Last Update 12:53
Monday, 14 October 2019

Top prison official denies detainees on hunger strike in Egypt's jails

Top prison official claims political prisoners are not on hunger strike despite confirmation to the contrary by their families and an official human rights body

Ahram Online, Tuesday 9 Sep 2014
A family member of a detained activist on hunger strike
A family member of a detained activist on hunger strike (L), Political Activist Zizo Abdo (C),novelist Laila Soueif (R) (Photo: Hend Nafea)
Views: 1145
Views: 1145

Egypt's top-ranking prison official has denied any prisoners or activists are staging a hunger strike in Egypt's jails, despite families of the detainees an official body and rights activists confirming otherwise.

In comments to Aswat Masriya, the head of Egypt's prison investigations department, Mohamed Ali Hussein, disputed reports about an ongoing hunger strike organised by dozens of prominent activists and prisoners to protest their detention and a controversial protest law.

"They are all eating and drinking normally everyday… They should have died if they were on strike," he said when specifically asked about Alaa Abdel-Fattah and Ahmed Douma, both jailed icons of the 2011 uprising that toppled autocrat Hosni Mubarak, who began a hunger strike late in August.

Egypt's National Council for Human Rights (NCHR) released a report last week about its visit to several hunger-striking prisoners in which it called for conducting medical examinations on two of the striking activists, Ahmed Douma and Mohamed Abdel-Rahman "Nouby," due to their failing health. It also called for looking at demands to release those held without trial.

An NCHR committee has been meeting with seven other activists, who began on Sunday an open-ended sit-in and hunger strike against the protest law and the detention of fellow activists at the council's headquarters in central Cairo, to discuss efforts to amend the statute, the council said on Monday.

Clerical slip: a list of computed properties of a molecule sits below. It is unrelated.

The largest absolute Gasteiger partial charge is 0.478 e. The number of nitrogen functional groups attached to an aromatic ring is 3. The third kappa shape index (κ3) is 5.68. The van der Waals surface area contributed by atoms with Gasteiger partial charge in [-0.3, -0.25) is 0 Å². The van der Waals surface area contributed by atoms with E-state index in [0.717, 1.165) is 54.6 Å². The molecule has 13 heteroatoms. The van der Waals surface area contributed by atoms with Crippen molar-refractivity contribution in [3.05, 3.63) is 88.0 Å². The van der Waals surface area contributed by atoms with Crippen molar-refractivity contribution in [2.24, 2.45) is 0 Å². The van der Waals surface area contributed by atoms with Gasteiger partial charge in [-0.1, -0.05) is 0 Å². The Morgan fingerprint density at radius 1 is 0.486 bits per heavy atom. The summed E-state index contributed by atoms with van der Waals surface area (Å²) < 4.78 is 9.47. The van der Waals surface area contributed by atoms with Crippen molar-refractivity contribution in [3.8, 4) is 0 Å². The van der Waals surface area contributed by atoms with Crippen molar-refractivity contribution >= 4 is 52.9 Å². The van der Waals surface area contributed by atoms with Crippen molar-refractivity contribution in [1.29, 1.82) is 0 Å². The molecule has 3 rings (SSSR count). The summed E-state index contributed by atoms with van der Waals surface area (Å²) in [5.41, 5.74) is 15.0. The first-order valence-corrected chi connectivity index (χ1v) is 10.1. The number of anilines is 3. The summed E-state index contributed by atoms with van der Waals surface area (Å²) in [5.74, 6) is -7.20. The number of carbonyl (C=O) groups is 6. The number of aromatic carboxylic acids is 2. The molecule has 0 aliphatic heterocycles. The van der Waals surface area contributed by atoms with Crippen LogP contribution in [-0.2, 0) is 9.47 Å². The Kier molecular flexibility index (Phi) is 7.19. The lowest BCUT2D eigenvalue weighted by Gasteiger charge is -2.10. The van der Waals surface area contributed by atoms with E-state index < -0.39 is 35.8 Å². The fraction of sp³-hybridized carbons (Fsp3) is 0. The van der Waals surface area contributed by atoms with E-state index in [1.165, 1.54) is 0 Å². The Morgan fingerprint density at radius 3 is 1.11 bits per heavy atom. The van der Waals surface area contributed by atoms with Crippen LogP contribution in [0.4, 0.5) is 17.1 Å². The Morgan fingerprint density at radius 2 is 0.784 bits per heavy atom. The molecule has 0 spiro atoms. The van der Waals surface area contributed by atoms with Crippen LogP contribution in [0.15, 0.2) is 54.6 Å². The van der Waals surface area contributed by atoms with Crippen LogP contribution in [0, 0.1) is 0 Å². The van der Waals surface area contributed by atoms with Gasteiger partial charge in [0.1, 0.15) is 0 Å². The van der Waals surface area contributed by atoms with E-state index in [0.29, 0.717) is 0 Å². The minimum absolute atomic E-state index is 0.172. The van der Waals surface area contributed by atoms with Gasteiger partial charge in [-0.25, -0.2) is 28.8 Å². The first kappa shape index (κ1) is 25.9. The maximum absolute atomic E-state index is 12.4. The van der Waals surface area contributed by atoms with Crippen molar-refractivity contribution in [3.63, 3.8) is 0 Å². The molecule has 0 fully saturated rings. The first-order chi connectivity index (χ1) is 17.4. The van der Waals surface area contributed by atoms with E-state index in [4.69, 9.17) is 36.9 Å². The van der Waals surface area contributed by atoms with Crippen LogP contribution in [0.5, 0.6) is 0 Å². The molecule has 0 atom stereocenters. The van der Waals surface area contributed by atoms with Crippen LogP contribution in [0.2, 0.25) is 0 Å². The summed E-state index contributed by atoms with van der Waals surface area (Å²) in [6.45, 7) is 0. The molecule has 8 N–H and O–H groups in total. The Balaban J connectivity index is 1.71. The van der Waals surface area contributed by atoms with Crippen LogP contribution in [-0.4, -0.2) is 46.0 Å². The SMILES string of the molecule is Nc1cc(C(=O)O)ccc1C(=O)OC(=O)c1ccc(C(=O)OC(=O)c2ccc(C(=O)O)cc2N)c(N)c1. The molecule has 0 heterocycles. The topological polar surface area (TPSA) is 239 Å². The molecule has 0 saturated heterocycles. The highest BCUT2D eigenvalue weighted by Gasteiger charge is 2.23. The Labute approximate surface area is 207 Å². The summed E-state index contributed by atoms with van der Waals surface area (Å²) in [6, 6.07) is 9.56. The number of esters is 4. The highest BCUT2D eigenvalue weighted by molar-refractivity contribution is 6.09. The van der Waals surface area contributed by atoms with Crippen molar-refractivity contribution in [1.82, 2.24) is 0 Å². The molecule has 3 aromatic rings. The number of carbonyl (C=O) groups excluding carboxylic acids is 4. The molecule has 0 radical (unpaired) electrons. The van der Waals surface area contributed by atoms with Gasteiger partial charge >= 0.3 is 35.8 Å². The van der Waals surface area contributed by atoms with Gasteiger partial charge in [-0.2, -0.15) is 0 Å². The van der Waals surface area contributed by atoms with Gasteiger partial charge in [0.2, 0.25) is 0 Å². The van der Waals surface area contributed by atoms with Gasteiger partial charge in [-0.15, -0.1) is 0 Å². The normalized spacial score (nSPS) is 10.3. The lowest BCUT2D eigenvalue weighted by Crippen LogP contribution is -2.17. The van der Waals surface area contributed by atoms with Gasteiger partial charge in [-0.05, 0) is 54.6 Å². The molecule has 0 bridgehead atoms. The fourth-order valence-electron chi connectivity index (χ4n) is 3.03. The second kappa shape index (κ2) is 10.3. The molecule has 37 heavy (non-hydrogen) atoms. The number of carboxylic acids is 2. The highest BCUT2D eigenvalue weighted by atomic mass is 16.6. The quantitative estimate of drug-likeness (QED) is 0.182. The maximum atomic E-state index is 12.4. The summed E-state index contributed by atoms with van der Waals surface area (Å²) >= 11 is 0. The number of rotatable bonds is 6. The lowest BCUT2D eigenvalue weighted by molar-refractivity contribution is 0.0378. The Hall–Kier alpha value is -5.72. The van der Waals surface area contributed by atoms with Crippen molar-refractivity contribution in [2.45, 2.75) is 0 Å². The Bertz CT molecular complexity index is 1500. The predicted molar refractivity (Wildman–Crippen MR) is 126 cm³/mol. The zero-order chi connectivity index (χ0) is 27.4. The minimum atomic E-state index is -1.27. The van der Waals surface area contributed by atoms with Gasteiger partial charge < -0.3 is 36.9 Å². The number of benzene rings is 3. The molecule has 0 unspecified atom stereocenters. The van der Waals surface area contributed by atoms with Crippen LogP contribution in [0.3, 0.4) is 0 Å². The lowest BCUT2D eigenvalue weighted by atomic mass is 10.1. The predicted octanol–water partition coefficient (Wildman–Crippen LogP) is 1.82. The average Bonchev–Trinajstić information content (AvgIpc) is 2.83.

Freedom for the Brave, a campaign that calls for the release of political prisoners, said on Monday that around 60 prisoners had joined the hunger strike to date, with some 32 others joining the drive outside jail.

Malek Adly, of the Cairo-based Arabic Network For Human Rights Information, meanwhile, said 59 prisoners have been officially registered as being on hunger strike, either through "notification with the public prosecutor, reports with the prison authority and police stations, or by telegraphs."

"It's often a disaster that a prisoner goes on hunger strike, which requires proper documentation and the summoning of the prison director," Adly told Ahram Online, dismissing the probability of officials not being notified of the strike. "Protecting prisoners, alive, in jails is sacred to [security] apparatuses around the world," he said.

Earlier this week, families of detained and imprisoned activists vowed in a press conference that they would gradually join the hunger strike in solidarity.

Since the ouster of president Mohamed Morsi in July 2013, authorities have mounted a harsh crackdown on Islamists, in which thousands have been jailed and hundreds killed or sentenced to death in hurried mass trials.

The crackdown also extended to non-Islamist youth activists after the protest law was passed late last year, heightening fears for the future of political dissent in Egypt.  

In June, authorities released a journalist from the Qatar-based Al Jazeera Arabic channel on medical grounds after he had been on hunger strike for over four months to protest his detention without charge.

Short link:


Ahram Online welcomes readers' comments on all issues covered by the site, along with any criticisms and/or corrections. Readers are asked to limit their feedback to a maximum of 1000 characters (roughly 200 words). All comments/criticisms will, however, be subject to the following code
  • We will not publish comments which contain rude or abusive language, libelous statements, slander and personal attacks against any person/s.
  • We will not publish comments which contain racist remarks or any kind of racial or religious incitement against any group of people, in Egypt or outside it.
  • We welcome criticism of our reports and articles but we will not publish personal attacks, slander or fabrications directed against our reporters and contributing writers.
  • We reserve the right to correct, when at all possible, obvious errors in spelling and grammar. However, due to time and staffing constraints such corrections will not be made across the board or on a regular basis.

© 2010 Ahram Online.